By Chris Yeung –
There are more signs of Chief Executive Leung Chun-ying and his team stepping up his re-election campaign that features an even more hardened approach in countering pro-independence thinking and political dissent in the city.
Yesterday, Leung likened discussion of the issue of pro-independence as such foul language as the four-letter starting with a “f”, which he said, like a list of “don’ts” in school rules, should be banned.
“School regulations could be harsher than laws… You won’t be taken to court if you speak foul language. But if you continue to do so in school after being repeatedly warned, you face expulsion.”
His remarks came one day after one of his close advisers, Fanny Law Fan Chiu-fan, has warned parents of students who attempted to raise discussion about Hong Kong independence might be summoned by their schools for a meeting.
Mrs Law, an Executive Council member, said schools should try to find out whether those students’ behaviour could be attributed to problems in their relations with their parents.
Earlier, teachers were warned they might be disqualified if they were found to have “promoted” pro-independence thinking in schools.
Election season begins in earnest
Leung and his team have resorted to tough talk against the spread of pro-independence ideas in schools at a time when the city draws nearer to three sets of elections.
Following the September 4 Legislative Council, the election of a 1,200 member-Election Committee, which will elect the next chief executive, will be held in November. The 2016 chief executive election is scheduled for March.
While claiming success in curbing a surge of property prices and easing poverty at the livelihood front, Leung seems to be determined to talk and act tough in tackling a list of highly-contentious political issues.
Taking the cue from the Central Government’s Liaison Office, the Leung team has indicated clearly their intention to block pro-independence thinking from entering schools.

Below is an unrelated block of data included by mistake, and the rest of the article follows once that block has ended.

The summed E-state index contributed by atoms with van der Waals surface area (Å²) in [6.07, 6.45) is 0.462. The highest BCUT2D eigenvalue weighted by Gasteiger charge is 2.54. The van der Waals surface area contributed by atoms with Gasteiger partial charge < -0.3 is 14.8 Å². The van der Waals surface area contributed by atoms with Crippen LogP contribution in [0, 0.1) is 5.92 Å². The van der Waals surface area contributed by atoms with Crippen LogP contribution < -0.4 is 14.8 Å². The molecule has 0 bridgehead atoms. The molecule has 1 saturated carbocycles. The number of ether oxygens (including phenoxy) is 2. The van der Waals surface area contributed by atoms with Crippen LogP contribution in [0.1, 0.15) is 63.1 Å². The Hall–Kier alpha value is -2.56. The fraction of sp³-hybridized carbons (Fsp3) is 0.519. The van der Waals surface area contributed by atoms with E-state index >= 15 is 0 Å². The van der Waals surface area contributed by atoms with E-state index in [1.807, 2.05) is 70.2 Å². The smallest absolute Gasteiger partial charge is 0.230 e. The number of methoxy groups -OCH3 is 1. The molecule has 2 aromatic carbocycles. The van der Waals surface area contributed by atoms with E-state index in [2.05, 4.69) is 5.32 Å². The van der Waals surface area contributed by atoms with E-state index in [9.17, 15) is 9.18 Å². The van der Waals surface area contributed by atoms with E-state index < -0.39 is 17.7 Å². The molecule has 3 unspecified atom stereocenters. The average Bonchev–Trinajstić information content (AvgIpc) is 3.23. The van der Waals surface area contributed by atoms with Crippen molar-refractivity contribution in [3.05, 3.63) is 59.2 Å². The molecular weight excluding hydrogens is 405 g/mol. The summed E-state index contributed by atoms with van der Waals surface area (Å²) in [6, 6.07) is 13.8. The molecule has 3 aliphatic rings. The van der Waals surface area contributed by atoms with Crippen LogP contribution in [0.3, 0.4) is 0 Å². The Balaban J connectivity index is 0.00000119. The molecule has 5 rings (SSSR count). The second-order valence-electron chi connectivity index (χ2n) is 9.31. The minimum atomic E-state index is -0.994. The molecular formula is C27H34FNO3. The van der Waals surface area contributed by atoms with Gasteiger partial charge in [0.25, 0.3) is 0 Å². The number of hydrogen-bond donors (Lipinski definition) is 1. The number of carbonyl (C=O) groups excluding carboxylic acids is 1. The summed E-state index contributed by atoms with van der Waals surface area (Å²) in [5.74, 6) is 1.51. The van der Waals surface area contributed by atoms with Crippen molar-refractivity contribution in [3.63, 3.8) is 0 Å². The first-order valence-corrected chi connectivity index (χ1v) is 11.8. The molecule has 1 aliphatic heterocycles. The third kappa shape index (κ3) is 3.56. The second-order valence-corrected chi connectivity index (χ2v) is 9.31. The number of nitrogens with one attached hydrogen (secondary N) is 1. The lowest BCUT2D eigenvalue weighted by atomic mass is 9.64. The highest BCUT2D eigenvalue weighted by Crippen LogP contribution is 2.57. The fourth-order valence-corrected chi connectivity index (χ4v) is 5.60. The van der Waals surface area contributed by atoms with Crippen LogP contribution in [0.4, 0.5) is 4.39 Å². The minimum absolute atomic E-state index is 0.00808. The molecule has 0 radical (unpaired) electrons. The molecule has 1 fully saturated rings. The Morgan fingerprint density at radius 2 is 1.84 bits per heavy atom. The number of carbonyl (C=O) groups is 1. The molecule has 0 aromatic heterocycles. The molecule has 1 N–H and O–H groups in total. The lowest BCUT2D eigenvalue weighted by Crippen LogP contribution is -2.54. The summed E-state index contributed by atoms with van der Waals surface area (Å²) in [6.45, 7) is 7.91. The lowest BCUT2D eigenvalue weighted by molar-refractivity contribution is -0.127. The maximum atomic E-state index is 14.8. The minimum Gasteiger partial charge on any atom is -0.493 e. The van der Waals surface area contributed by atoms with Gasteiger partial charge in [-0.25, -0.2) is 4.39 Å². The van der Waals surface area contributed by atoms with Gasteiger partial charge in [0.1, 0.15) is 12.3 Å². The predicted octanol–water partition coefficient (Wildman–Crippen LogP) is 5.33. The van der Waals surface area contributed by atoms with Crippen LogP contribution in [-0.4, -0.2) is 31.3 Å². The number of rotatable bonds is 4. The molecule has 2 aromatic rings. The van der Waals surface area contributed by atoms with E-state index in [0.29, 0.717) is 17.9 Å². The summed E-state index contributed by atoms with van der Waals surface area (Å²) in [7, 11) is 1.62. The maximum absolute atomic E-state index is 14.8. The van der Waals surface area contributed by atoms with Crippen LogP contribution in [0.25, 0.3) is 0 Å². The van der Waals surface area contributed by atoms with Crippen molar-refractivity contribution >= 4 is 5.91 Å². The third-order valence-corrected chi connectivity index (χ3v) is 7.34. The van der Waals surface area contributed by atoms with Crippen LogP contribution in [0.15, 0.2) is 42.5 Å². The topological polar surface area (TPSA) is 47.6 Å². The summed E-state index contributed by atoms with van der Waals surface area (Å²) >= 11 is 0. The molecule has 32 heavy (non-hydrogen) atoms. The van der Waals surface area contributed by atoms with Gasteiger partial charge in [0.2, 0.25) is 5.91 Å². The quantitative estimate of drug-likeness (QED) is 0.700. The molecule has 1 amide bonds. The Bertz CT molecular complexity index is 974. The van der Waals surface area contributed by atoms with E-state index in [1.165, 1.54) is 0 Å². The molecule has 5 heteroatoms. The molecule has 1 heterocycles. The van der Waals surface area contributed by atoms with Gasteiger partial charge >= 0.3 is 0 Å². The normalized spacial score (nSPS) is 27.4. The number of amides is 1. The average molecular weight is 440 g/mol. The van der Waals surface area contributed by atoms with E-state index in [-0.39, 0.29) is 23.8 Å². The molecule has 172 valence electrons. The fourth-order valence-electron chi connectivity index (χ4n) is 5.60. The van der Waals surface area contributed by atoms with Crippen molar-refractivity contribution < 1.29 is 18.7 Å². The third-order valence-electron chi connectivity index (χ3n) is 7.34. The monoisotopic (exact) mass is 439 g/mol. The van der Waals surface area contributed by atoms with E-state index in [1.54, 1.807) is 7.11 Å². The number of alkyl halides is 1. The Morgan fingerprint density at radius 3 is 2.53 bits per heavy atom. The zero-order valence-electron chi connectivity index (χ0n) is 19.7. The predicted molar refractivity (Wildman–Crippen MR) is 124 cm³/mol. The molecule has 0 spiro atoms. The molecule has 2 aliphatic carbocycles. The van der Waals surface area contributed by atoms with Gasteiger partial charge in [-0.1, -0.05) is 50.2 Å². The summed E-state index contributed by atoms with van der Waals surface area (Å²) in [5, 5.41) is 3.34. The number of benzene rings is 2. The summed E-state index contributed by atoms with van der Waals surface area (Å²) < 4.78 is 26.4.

Despite the fact that it may not be practically possible to ensure there is no discussion on the issue of Hong Kong independence whatsoever in schools, Leung is anxious to show to the Beijing leadership he has made his best efforts in battling against separatism.
High-profile battle against independence waged
By waging a high-profile anti-independence battle, he has risen the political temperature and arguably provoked stronger reaction from the pro-independence activists.
Dubbed as a “pseudo issue,” the question of Hong Kong independence has been turned, in a sense, into a real one for Leung to put high on his re-election agenda.
With pro-independence activism being portrayed as a serious threat to China’s sovereign right over Hong Kong, conservatives in the Beijing leadership are likely to prefer a tough and merciless leader like Leung to maintain order and stability in times of turmoil.
Aside from the challenge of the growth of separatism, it is also apparently clear the Leung team has tried to instil a sense of crisis in governance by arguably creating an enemy.
Paul Chan warns of power struggle
Speaking to the media on Tuesday, Secretary for Development Paul Chan Mo-po, a core ally of Leung, has attributed their governance predicament to attempts by unnamed force to seize governing power from them.
Referring to the governance difficulties, Chan said those problems could be defined and understood as “a battle for the right to govern.” Chan has declined to elaborate further, adding he would talk more later.
Chan’s claim about the root cause of their governance troubles is in line with the conspiracy theory prevalent among the conservatives in the central authorities about the problems in Hong Kong under the “one country, two systems” policy.
It bore resemblance to the political scene during the 2012 chief executive election period with Leung and his main rival Henry Tang Ying-yen representing two types of leaders. Whereas Leung was seen as a war-time leader, Tang was preferred by those who wanted a moderate figure to help defuse the political tension.
Compared with the pre-2012 political scene, the current political environment is even worse and more hostile. That does not necessarily mean, however, Leung’s hardball tactic stands to work, thus giving him five more years at the helm.
The simple truth is that that has proved to be a catastrophic failure in the past four year. The deeds and words of Leung and his allies recently show they are bent on playing up Beijing’s fears about separatism and seizure of governance power by hostile force to try to win their blessing for another term. Beijing faces the risk of five more years of turmoil if it decides to pick a war-time chief executive.
Chris Yeung is founder and editor of the Voice of Hong Kong website. He is a veteran journalist formerly worked with the South China Morning Post and the Hong Kong Economic Journal. He writes on Greater China issues.
Photo: Picture taken from Studentlocalism Facebook